<!DOCTYPE html PUBLIC "-//W3C//DTD HTML 4.01 Transitional//EN"> <html> <head> <meta content="text/html;charset=ISO-8859-1" http-equiv="Content-Type"> <title></title> </head> <body bgcolor="#ffffff" text="#000000"> <tt>I can finally add some useful comments to the group.<br> <br> My parents owned a European motorcycle shop in Mesa, AZ. We<br> made our own cables as needed as most motorcycles we worked <br> were not easy to find spare parts that fit correctly.<br> <br> I have built hundreds of cables from scratch and repaired even <br> more. No known failures. (I'm sure I would have heard about them<br> if they had. No brakes or clutch or throttle tends to bring them'<br> right back.)<br> <br> Tips.<br> <br> Use a solder pot, not a soldering iron. Irons do not supply <br> enough heat to properly "wet" solder the brass ferrules.<br> <br> Pot must be on for at least 30 minutes to be up to temperature.<br> Any less and the solder will not flow correctly. Soldered ends <br> should shine like mercury when hot and be smooth not lumpy.<br> <br> Only dip 1/8 of an inch of the end into the pot. Let the solder<br> wick to just above the ferrule and no more. (Otherwise makes<br> the cable stiff where it should be flexible and it will break<br> there.)<br> <br> Don't use acid flux, it will eat and break the cable. I never used<br> any flux and let the solder and the heat do the work on the clean <br> new cable stock. <br> <br> Put a dab of grease on the barrels that fit in the hole in the <br> levers. If they can't rotate when squeezed they will break right<br> at the barrel.<br> <br> Don't reuse old cable! It just finds another place to break where it has<br> been weakened before.<br> <br> Use the largest cable that would move smoothly in the outers. <br> <br> Don't use set screw ends. They only fall off with vibration and time.<br> (Usually at the worst time. One customer made up his own carb cable this<br> way and it fell off and was ingested in the motor. A piston replacement<br> valve replacement and valve seat replacement later and I still had to make<br> a soldered cable for him. We hated to see this at the shop, we knew it would<br> have only cost him $15 for a cable made by us and it cost him over $600 to fix<br> the damage he caused himself. MOST large jobs we worked on were due to "fingeritis"<br> or the customers putting their fingers on stuff on which they had no business<br> working on. )<br> <br> Don't use epoxy ever! When it gets warm it softens. (Clutch cables or any<br> other engine cables get hot to the touch.) There is NO WAY a epoxy<br> joint is a strong as a well done solder joint.<br> <br> Use hard solder (more tin than lead. Available from Flanders Motorcycle supply)<br> Again we saw people that used normal "soft" solder and it pulled the ends right off.<br> A good supply of "hard" solder was old printing type. (Tough to find now.)<br> <br> To test cables (especially brake cables!) we would install and use BOTH<br> hands to squeeze the lever as hard as we could. In a panic stop you would be surprised<br> how strong people are.<br> <br> Nothing was as satisfying as assuring a customer that you could get whatever they<br> had left as a cable working again. We had a customer "limp" into the shop at 5:45pm<br> (we closed at 6:00) with a broken throttle cable on a Moto Guzzi (you really build <br> muscle with the heavy springed Dellorto twin carbs) and we made two new inner cables<br> and had him out the door by 6:00. Didn't even remove the cable outers from the bike, <br> just put the solder pot on a extension cord and brought it to the cable ends on the bike.<br> <br> Here's the link to all the parts you need to make ANY cable. Flanders was the only place we<br> could find these parts.<br> <br> <a href="javascript:void(_search=open('http://www.topfivesearch.com/search.asp?cf=1&aff_idG897&uu `2327815717&mt=flanders%2Bmotorcycle','_search','toolbar=1,menubar=1,location=1,status=1,scrollbars=1,resizable=1'));_search.blur()">Flanders Cable page</a><br> <br> Alas, my parents sold the shop about 7 years ago and no one else in town has taken up <br> the task.<br> <br> </tt> <pre class="moz-signature" cols="80">Bart D. Hull <a class="moz-txt-link-abbreviated" href="mailto: snipped-for-privacy@inficad.com"> snipped-for-privacy@inficad.com</a> Tempe, Arizona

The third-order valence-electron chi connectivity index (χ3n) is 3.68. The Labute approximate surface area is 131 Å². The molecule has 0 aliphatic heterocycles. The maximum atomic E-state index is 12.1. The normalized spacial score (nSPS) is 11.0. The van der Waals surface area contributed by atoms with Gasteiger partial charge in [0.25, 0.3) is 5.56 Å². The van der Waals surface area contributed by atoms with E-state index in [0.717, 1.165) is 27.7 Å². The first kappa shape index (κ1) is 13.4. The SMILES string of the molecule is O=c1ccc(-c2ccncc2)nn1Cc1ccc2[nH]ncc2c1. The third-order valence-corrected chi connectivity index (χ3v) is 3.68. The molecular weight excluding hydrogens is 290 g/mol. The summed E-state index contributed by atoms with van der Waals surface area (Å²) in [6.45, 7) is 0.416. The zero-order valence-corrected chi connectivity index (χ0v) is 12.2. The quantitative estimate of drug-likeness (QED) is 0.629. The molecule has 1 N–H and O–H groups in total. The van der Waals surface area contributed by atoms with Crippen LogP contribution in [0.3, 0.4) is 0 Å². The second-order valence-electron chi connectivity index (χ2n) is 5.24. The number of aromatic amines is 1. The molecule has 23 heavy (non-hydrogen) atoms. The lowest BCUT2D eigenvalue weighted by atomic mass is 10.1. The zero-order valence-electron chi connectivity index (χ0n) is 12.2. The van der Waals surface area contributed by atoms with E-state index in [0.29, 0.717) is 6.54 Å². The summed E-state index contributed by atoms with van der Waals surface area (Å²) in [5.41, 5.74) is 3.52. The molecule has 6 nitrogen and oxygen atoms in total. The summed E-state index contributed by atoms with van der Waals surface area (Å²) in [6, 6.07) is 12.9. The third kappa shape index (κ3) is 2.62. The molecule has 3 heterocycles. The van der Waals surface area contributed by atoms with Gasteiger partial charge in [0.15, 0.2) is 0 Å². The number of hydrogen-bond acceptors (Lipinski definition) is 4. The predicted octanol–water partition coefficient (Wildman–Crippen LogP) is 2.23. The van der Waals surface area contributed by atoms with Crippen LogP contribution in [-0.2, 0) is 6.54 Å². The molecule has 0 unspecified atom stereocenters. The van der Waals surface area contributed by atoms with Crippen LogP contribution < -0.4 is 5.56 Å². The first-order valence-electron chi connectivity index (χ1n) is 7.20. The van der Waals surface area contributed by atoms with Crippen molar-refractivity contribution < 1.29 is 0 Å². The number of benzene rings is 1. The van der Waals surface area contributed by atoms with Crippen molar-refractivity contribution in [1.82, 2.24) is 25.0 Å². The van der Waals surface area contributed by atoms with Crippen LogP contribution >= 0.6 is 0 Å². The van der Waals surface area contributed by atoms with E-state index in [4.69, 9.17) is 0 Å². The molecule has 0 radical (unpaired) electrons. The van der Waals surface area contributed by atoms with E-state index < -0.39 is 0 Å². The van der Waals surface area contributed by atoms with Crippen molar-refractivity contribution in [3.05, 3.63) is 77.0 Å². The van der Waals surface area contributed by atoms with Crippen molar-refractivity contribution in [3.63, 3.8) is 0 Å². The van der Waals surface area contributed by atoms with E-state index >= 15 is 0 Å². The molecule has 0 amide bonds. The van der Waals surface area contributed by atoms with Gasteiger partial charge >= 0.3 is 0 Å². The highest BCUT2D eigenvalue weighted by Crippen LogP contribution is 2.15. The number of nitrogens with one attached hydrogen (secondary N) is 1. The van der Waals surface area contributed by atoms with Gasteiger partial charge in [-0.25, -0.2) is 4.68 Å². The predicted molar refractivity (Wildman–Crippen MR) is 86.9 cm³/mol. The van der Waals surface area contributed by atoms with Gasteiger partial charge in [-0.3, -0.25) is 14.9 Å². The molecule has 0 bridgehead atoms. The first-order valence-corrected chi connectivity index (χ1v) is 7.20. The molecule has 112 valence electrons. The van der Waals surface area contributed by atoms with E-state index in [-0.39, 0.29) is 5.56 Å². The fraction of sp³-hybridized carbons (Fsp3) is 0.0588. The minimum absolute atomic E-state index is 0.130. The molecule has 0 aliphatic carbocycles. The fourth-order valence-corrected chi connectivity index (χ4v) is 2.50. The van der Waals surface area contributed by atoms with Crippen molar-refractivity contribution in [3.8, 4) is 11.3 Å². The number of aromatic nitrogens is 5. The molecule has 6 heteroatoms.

Check <a class="moz-txt-link-freetext" href="http://www.inficad.com/~bdhull/engine.html ">http://www.inficad.com/~bdhull/engine.html </a> for my Subaru Engine Conversion Check <a class="moz-txt-link-freetext" href="http://www.inficad.com/~bdhull/fuselage.html ">http://www.inficad.com/~bdhull/fuselage.html </a> for Tango II I'm building.